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    ABSTRACT: Recent studies suggest that some of the clinical effectiveness of soy or daidzein, which is a type of isoflavone, may be attributed to a person's ability to produce equol from daidzein. Equol, which is a metabolite of one of the major soybean isoflavones called daidzein, is produced in the gastrointestinal tract by certain intestinal microbiota where present. Habitual dietary patterns may alter the intestinal bacterial profile, and influence the metabolism of isoflavones and the production of equol. Fructooligosaccharides (FOS) have a prebiotic activity as well as being a dietary fibre. The purpose of the present study was to determine whether FOS supplementation increases equol production in equol producers and stimulates equol production in equol non-producers in Japanese postmenopausal women. A soy challenge was used to assess equol-producer status prior to the start of the study in healthy postmenopausal Japanese women. The study involved 4 separate groups in randomised crossover design. First, subjects were classified as equol producers (n = 25) or non-producers (n = 18), and then they were randomly assigned to the FOS or control group. All subjects received a daily dose of 37 mg isoflavone conjugates in the capsule (21 mg aglycone form) and either FOS (5g/day) or sucrose as control, in a randomised crossover study design. Equol -production was assessed by testing the serum and urine before and after the 2-week supplementation period. The analyses were conducted on 34 subjects completed the study, 21 (61.8%) were classified as equol producers, and 13 (38.2%) as non-producers. Significant differences were observed in the interaction effect of time x equol state after 1 week of intervention (p = 0.006). However there were no effects after 2 weeks of intervention (p = 0.516). Finally, in both equol producers and non-producers, FOS supplementation did not affect the serum equol concentration or the urinary equol to daidzein concentration ratios. We have reported that FOS intervention (5 g/day for 2 weeks) does not significantly modulate the capacity of intestinal microbiota to produce equol in postmenopausal Japanese women, in either equol producers or non-producers in this pilot study. Further larger investigations that explore the roles of specific intestinal microbiota in equol production will enable the establishment of dietary conditions that are required to enhance equol production.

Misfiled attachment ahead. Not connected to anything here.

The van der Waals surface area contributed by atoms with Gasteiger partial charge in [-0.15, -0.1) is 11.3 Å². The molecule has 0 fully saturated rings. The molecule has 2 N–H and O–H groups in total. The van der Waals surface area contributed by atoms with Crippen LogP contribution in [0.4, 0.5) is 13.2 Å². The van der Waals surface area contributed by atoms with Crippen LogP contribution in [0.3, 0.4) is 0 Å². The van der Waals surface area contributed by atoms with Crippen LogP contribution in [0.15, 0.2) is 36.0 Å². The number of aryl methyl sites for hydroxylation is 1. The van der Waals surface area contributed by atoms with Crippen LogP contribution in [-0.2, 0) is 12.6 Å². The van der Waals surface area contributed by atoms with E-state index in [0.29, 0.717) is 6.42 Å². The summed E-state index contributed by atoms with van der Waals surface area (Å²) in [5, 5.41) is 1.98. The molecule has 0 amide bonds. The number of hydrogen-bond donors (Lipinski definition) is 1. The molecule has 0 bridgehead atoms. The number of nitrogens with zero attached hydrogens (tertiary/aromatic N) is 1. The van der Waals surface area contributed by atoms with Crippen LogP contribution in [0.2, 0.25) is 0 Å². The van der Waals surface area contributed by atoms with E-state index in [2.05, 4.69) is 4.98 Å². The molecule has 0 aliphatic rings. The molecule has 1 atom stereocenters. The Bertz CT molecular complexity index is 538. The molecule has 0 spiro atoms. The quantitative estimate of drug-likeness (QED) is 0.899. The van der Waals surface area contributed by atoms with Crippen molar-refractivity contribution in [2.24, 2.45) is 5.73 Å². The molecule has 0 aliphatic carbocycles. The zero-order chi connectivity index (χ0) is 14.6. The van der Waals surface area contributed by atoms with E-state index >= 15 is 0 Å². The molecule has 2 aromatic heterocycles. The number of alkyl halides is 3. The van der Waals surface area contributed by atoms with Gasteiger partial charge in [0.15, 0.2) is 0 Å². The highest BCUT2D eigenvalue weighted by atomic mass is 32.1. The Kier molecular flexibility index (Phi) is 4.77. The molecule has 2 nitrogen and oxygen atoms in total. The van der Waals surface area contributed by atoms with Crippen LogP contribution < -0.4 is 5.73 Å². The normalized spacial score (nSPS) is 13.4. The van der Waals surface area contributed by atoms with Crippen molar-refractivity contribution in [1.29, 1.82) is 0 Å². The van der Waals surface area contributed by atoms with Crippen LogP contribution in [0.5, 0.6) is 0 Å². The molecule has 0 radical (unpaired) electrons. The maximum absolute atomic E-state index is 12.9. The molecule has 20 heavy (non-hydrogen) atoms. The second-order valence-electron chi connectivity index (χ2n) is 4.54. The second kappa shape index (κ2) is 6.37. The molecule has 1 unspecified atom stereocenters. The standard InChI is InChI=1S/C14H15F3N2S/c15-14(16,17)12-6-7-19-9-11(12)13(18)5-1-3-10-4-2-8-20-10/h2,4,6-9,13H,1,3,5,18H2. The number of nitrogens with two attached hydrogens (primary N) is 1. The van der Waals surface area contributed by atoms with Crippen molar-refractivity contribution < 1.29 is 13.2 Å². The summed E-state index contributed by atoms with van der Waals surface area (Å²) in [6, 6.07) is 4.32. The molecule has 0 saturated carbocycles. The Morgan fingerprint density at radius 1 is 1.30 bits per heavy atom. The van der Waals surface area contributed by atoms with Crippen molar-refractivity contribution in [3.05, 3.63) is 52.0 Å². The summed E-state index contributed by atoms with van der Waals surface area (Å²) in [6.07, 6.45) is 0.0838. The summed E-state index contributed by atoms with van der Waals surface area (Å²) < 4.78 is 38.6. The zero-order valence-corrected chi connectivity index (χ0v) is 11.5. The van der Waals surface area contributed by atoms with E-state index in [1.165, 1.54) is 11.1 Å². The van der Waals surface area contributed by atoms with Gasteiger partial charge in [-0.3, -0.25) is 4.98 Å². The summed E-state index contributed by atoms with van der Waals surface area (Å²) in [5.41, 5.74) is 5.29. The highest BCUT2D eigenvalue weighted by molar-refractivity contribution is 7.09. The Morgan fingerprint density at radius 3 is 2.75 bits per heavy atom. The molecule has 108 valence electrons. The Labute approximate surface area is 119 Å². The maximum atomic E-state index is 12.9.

Full-text · Article · Sep 2013 · Nutrition Journal
    • "Monitoring the expression of 28 genes related to proliferation, apoptosis, and oestrogenic effect, it has been possible to assert that a 6 months intervention of mixed soy isoflavones in healthy, high-risk adult western women did not reduce breast epithelial proliferation, suggesting a lack of efficacy for breast cancer prevention and also a possible adverse effect in premenopausal women [167]. "

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    ABSTRACT: Isolierte Isoflavone werden häufig als Nahrungsergänzungsmittel gegen peri- und postmenopausale Beschwerden angeboten. Diesen aus der Sojapflanze stammenden Pflanzeninhaltsstoffen werden zahlreiche gesundheitliche Effekten nachgesagt wie der Schutz vor Mammakarzinomen, Osteoporose und kardiovaskulären Erkrankungen. Gegenwärtig können jedoch behauptete positive Wirkungen von isolierten Isoflavonen nicht als ausreichend wissenschaftlich belegt angesehen werden. Darüber hinaus wird die Sicherheit dieser Produkte kontrovers diskutiert. Nach Aufnahme hoher Isoflavon-Dosen sind adverse Effekte auf das Brustdrüsengewebe, das Endometrium und die Schilddrüse, Letzteres insbesondere bei bestehendem Jodmangel, nicht auszuschließen. Isoflavone können durch östrogene Effekte möglicherweise einen stimulierenden Einfluss auf bestehende Östrogen-sensitive maligne Zellen aufweisen. Im Fokus der Risikobetrachtung stehen hierbei insbesondere Frauen in und nach der Menopause, da diese die Zielgruppe für Isoflavon-Präparate sind und sie ohnehin ein erhöhtes Brustkrebsrisiko besitzen. Eine längerfristige Gabe von isolierten Isoflavonen insbesondere in höheren Dosierungen ist kritisch zu sehen und sollte zumindest erst nach Aufklärung der Patienten und nicht ohne ärztliche Kontrolle erfolgen.